RARELY have we seen a policy shrouded in so many what-ifs. The much-anticipated announcement that new French-designed atomic reactors are to finally go ahead at Hinkley Point in Somerset has been greeted with a mixture of elation and caution. The caution is well-founded, and Parliament’s scrutineers need to get ready.
We still know very little about how the government settled the deal, which will hand France’s state-owned EDF billions of pounds in subsidies to deliver two new large reactors. The agreement of a guaranteed “strike price” from 2023 of £92.50 for each megawatt hour of electricity generated – twice the present wholesale price of electricity – risks saddling future generations, and future political leaders, with a nightmare policy that becomes increasingly difficult to justify.
The EDF deal shows the government and its negotiators were and are convinced that electricity prices will double in the next decade and beyond. This is naive. The government started the negotiations with a red line determination not to pay more than £80 per megawatt hour, but this clearly weakened as the talks ground on. Consequently, the energy secretary’s claim that he has secured a great deal is open to question.
So what if electricity prices don’t double in the next 10 years? The agreed strike price is not only almost twice today’s wholesale price of electricity, but a huge leap from the National Audit Office’s own assumption, in 2011, of just £74 per megawatt hour. Some even expect the price of electricity to fall, as a glut of cheap gas emerges onto world markets as the result of a global shale boom later this decade.
Importantly, the government’s new carbon price floor will increasingly raise electricity prices by taxing emissions from coal and gas power plants. It is a rising tax (presently taxing carbon emissions at £16 per tonne emitted), and generators will pass their costs on to electricity bills as we approach the next decade. But there are now real doubts in Whitehall as to whether this carbon tax, which carries a steep rising trajectory to 2030, will survive increasing unpopularity and exposure.
What if the carbon price floor is abandoned, Britain’s carbon taxes fall back in line with Europe, and end up much lower than those previously planned? Electricity prices will not then rise close to the level agreed by the government for Hinkley, and the 35-year public subsidy “top up” will become politically significant and potentially toxic. The ministers who worked on the negotiations will not be defending it in 2023, but perhaps a note of regret will be uttered from their then House of Lords fiefdom.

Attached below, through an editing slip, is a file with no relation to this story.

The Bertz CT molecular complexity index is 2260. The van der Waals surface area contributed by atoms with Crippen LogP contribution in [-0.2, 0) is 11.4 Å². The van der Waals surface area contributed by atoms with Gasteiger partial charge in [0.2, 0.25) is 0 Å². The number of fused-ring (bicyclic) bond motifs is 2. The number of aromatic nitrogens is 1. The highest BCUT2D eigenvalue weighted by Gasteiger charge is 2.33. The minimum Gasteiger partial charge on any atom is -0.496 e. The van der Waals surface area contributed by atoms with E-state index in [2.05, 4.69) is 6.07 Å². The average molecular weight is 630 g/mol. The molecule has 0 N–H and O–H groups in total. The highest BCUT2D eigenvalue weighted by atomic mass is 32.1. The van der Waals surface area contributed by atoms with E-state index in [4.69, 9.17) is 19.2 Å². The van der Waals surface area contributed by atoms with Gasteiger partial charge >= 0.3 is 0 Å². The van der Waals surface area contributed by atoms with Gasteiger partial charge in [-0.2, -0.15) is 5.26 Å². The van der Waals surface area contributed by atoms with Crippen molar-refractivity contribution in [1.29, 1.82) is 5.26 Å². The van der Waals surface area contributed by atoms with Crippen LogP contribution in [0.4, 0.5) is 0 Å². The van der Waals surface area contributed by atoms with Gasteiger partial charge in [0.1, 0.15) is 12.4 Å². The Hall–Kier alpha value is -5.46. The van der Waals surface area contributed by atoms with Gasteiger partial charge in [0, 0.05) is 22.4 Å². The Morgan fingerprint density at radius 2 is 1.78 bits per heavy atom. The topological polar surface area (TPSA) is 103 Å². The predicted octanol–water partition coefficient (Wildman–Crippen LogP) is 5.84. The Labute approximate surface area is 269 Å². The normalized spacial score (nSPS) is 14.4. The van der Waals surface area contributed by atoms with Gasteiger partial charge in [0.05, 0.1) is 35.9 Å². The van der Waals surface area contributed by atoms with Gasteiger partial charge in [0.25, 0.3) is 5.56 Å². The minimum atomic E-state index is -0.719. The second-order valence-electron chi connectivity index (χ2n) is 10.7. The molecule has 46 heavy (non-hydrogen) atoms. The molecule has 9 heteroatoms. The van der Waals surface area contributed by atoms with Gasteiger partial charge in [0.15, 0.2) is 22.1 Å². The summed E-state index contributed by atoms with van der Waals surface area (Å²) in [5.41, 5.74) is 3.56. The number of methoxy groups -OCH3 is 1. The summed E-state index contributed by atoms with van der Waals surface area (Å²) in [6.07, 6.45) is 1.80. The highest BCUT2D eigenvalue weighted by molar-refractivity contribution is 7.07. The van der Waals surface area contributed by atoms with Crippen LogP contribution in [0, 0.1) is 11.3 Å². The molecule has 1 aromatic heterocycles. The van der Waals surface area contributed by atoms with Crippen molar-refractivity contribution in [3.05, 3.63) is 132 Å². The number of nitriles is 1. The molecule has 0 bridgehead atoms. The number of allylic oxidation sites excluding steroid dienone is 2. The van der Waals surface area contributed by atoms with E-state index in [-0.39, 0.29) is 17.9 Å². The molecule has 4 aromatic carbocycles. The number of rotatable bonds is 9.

Though this nuclear decision has been widely portrayed as a renaissance in UK atomic power, by 2020 the UK will be vastly dependent on gas for the generation of electricity. Old coal plants are closing, and they are largely being replaced by gas plants which are comparatively cheap and fast to build. If the UK develops its much-vaunted shale gas potential, and also moves to support underground coal gasification technology to tap into vast (but stranded) UK coal reserves to generate gas, abundant and cheap supplies could further help reduce electricity prices.
Such a development could make this deal on nuclear look both reckless and misguided. Gas plants are presently generating electricity at around £55 per megawatt hour; a price dependent on gas prices, but which will increasingly become governed by the rising carbon tax. A lower gas price and an abandoned carbon tax would undermine the nuclear deal, and make the strike price politically unsustainable.
It’s crucially important that the government further details the flexibility it has written into the deal, which will still need approval by the European Commission on state aid rules. EDF also still needs to take a final decision to go ahead next year. An inquiry into the negotiations by the House of Commons Energy and Climate Change Select Committee should be called, and this should represent one of the most exhaustive inquiries since electricity privatisation in the late 1980s. Some of the younger members of the Committee could well be defending the Hinkley decision in a decade’s time at the dispatch box.
Atomic power is clean, not impacted by erratic fuel prices, reliable and secure. The UK is right to be supporting its renaissance. But the question remains: is this really the best deal for Britain?
Tony Lodge is a research fellow at the Centre for Policy Studies (CPS), and author of The Atomic Clock – How the Coalition is gambling with Britain’s energy policy, published by the CPS.